For whisky lovers, Speyside is about as close as it gets to finding single malt paradise. Named after the river Spey, it takes up a sub-region of the Highlands, and also houses perhaps half of all the single malt whisky distilleries in Scotland — tucked away in tranquil glends. Elusively beautiful, it isn’t hard to see why the region is so popular. There is an irreplaceable flair that comes with the area, with its soft, floral and fruity malts — an effortless grace. With centuries of heritage, whisky is more than just a drink for the Speyside community — it reflects their cultures, their traditions and their lifestyle.
Today, whisky enthusiasts have much to be excited about as Chivas Brothers launches its largest single malt collection yet — the Secret Speyside collection. Encompassing 15 bottles with age labels that go from 18 to 30-year-old whiskies, this marks the first collection ever to delve deep into the hidden malts that make the heart of Speyside. Overflowing with mysteries and stories untold, we discover the secrets of Speyside through what is perhaps the most fascinating whisky collection yet. Here’s what we discovered.
One of the distilleries no longer exists
The tale: Long ago, the Caperdonich distillery rested along the banks of the river Spey. Gaelic for ‘the secret well’, it was a place where lovers used to rendezvous long in the past, and where the Duke of Rothes killed his daughter’s beloved. Today, the distillery is no more, and all that remains of the so-called ‘secret well’ is the collection’s Caperdonich single malt whisky — a distiller’s mark of a bygone era.
What to expect: Like sipping from a bouquet of ripe orchard fruits, the Caperdonich single malt whiskies come peated and unpeated. Both aged at 21 years, the peated release reminds you of warm herbal teas with a long, smoky finish. Think bonfire embers and mandarins mixed with warm cedar, and taste-wise, smokey with a touch of menthol liquorice root. The unpeated option is zesty and sweet, scented like sugar-boiled sweets and lemon curd jam, with an underlying taste of ripe poached pear and vanilla, backed against floral herbs. Keep in mind, these are the only batches exclusively from a now-closed distillery — once they’re gone, they can never be replaced.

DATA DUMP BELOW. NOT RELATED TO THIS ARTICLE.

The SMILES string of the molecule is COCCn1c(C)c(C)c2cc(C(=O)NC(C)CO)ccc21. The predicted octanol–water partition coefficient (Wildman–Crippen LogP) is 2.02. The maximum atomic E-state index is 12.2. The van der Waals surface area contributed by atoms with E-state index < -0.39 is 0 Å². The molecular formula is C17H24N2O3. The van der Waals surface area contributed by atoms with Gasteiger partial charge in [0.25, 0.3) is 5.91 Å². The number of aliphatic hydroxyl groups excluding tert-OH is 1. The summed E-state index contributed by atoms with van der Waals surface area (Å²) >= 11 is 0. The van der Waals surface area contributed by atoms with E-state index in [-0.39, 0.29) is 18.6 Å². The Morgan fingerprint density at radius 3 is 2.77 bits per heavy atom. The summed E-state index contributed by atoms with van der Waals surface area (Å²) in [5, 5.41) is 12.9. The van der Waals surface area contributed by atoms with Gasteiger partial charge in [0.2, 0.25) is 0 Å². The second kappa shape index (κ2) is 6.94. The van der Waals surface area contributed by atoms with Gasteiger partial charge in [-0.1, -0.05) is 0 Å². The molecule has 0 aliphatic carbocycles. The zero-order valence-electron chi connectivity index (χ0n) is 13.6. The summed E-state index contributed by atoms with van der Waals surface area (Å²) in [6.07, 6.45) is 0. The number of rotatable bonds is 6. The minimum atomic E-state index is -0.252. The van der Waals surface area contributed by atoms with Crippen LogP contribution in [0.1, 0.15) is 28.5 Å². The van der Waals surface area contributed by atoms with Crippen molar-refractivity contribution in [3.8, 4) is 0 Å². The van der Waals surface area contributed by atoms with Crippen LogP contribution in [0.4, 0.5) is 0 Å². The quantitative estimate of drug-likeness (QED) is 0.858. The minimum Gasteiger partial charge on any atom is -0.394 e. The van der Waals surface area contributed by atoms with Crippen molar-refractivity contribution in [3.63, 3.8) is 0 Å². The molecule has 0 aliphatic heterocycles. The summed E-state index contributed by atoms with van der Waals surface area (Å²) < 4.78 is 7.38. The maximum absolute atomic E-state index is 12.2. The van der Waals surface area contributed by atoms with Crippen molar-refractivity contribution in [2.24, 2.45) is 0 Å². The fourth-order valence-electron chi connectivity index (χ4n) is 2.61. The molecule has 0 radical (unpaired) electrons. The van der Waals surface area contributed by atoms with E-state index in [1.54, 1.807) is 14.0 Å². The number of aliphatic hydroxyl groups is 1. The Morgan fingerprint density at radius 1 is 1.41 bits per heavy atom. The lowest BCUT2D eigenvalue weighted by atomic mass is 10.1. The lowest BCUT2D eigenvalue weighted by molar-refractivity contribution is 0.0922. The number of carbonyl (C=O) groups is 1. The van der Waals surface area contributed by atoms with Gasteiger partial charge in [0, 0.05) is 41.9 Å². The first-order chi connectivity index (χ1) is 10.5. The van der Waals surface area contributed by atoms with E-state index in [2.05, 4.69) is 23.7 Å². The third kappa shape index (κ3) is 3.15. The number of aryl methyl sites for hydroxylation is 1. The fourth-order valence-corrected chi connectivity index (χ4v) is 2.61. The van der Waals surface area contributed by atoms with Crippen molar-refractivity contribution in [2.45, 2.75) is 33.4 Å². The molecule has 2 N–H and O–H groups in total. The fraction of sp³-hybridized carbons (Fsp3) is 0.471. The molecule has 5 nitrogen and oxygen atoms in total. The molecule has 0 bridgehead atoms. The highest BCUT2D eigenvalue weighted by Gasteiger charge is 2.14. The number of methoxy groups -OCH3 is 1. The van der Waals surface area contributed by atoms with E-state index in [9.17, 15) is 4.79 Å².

A man once brought the railway to his distillery.
The tale: While Camperdonich was full of secrets, the Longmorn distillery was all about innovation. Established in the midst of the industrial revolution, this was a space inspired by new ideas, dynamism and new developments. It was the brainchild of a visionary distiller John Duff, who recognised the potential behind the demand of his produce, and responded by bringing the railway to his distillery. Along with the railway came, of course, the opportunity to make the exquisite whiskies much more accessible. Known for producing incredibly smooth malts, the Longmorn distillery is reputed by industry veterans and insider experts as a well-regarded favourite.